Figure 3(a) plots observations of deformation modes on a diagram with axes IJ/Q and L/t (with logarithmic scales). Many of the data come from tests with flat indenters, when L and D are equal. Although the data are not entirely consistent, a pattern does emerge. Figure 3(b) is a tentative deformation mode map intended ultimately to be used in the same way as diagrams delineating the regimes of applicability of different wave theories (Sarpkaya and Isaacson 1981), or regime maps in two-phase flow theory. It needs to be emphasized that this map is highly tentative and that it is based on limited data from observations on a small scale. It needs to be completed and correctedas observations on full seal e offshore structures and artificial islands become available.

Fig. 3a. Observations of fracture modes as a function of U/D (ice velocity/structure diameter) and L/t (contact width/ice thickness).

Fig. 3b. Deformation mode map.

## 3. Fracture Analysis

A long-term objective is to find a reliable way of predicting ice forces on structures needed for offshore petroleum production. The design maximum force on a structure will sometimes be limited by the maximum driving forces exerted on the ice by the environment (Croasdale and Marcel lus 1932), but more often it will be limited by the strength of the ice itself. The maximum load must therefore depend an the deformation mode. One might compare the degree of variability between modes with that seen in civil engineering fluid mechanics, where flow is sometimes laminar, sometimes turbulent, sometimes dominated by waves, cavities and wakes, and sometimes influenced by multiphase phenomena such as cavitation and sediment transport.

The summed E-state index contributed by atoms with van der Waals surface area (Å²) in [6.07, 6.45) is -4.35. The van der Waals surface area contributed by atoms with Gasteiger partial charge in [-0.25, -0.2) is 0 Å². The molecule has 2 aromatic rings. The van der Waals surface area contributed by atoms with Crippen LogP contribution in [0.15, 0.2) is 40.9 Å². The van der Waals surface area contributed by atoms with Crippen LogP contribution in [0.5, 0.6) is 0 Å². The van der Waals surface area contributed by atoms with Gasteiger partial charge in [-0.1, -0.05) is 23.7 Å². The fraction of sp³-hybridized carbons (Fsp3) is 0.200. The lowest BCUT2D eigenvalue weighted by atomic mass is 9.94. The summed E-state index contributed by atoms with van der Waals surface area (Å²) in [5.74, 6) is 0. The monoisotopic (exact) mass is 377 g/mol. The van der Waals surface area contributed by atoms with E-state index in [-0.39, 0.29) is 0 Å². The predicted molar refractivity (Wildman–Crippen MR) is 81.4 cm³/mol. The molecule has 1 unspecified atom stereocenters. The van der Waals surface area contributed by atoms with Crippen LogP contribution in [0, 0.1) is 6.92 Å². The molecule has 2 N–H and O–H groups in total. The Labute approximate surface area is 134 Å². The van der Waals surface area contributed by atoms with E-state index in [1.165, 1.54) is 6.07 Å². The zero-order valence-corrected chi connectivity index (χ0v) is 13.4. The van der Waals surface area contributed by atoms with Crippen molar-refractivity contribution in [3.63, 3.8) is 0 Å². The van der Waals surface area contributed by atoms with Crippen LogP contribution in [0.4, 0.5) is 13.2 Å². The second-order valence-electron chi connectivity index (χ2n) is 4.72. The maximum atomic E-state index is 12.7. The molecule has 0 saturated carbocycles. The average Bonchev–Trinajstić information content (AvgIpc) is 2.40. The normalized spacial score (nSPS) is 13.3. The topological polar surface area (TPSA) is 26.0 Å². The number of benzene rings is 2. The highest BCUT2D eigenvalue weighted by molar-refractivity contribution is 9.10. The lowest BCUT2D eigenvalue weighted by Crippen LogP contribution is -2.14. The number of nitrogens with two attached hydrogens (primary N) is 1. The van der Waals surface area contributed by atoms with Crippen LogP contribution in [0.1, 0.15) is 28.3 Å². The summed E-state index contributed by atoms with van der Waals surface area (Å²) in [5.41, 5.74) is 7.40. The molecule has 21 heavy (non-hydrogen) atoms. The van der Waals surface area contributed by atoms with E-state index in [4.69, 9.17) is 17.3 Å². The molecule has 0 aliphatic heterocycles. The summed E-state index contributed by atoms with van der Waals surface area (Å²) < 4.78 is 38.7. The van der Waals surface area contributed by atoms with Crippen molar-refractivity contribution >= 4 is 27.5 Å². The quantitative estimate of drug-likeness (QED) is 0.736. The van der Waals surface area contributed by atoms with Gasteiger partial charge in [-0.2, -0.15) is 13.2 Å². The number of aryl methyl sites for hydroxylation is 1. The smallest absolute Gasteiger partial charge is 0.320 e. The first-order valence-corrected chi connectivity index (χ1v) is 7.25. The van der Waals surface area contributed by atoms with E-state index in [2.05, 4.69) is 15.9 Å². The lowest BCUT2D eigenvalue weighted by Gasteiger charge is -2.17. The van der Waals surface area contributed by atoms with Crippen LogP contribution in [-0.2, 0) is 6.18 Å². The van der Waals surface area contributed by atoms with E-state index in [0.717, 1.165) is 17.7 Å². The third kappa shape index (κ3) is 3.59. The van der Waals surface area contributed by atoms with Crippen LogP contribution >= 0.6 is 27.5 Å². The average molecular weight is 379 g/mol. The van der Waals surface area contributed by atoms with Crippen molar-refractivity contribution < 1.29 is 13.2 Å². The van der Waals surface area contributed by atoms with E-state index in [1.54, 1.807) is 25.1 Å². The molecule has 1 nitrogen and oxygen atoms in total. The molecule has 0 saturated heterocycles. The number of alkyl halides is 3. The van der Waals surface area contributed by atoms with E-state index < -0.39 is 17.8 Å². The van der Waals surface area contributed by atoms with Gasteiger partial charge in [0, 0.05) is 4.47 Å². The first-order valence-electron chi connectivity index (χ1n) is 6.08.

Models based on plasticity theory have been widely applied (Ralston 1978), but are open to criticism as inadequate models of ice. The creep regime is discussed in another paper (Ponter and others in preparation
^{*}
) using a method developed for the analysis of creep deformation in complex stress states. In the fracture regime, complete theories of all the different modes are not yet available. Here we outline a simple theory of radial cracking, intended to lead towards more refined theories and to generate order-of-magnitude estimates of cracking forces. Indentation spelling is discussed elsewhere (Evans and others in preparation [no title available])

Fracture can begin at extremely low force levels. Imagine a uniform ice cover with a plane vertical side moving into contact with a fixed rigid circular cylindrical structure, fast enough for the ice to respond el asti cally to stress. The maximum contact pressure p_{m} is related to the force P between the structure and the ice cover by Hertzian contact theory, and is

where D is the structure diameter, t the ice thickness, E Young's modulus, and v Poisson's ratio. The contact breadth is 2Dp_{m}/E, and so conditions close to the contact generally correspond to plane strain through most of the thickness; in plane stress, the factor 1-ν^{2} is absent. In the contact region, the principal stresses close to the upper and lower surfaces of the ice cover will be p_{m} (in a roughly radial principal direction), of the order of p_{m} (Circumferentially) and close to zero (vertically) (Frederking and Gold 1972). It follows that if the ice crushes in uniaxial compression at a stress DoC crushing can be expected when P_{m} s o_{C} that is, when

If D is 10 m, t 2 m, o_{
c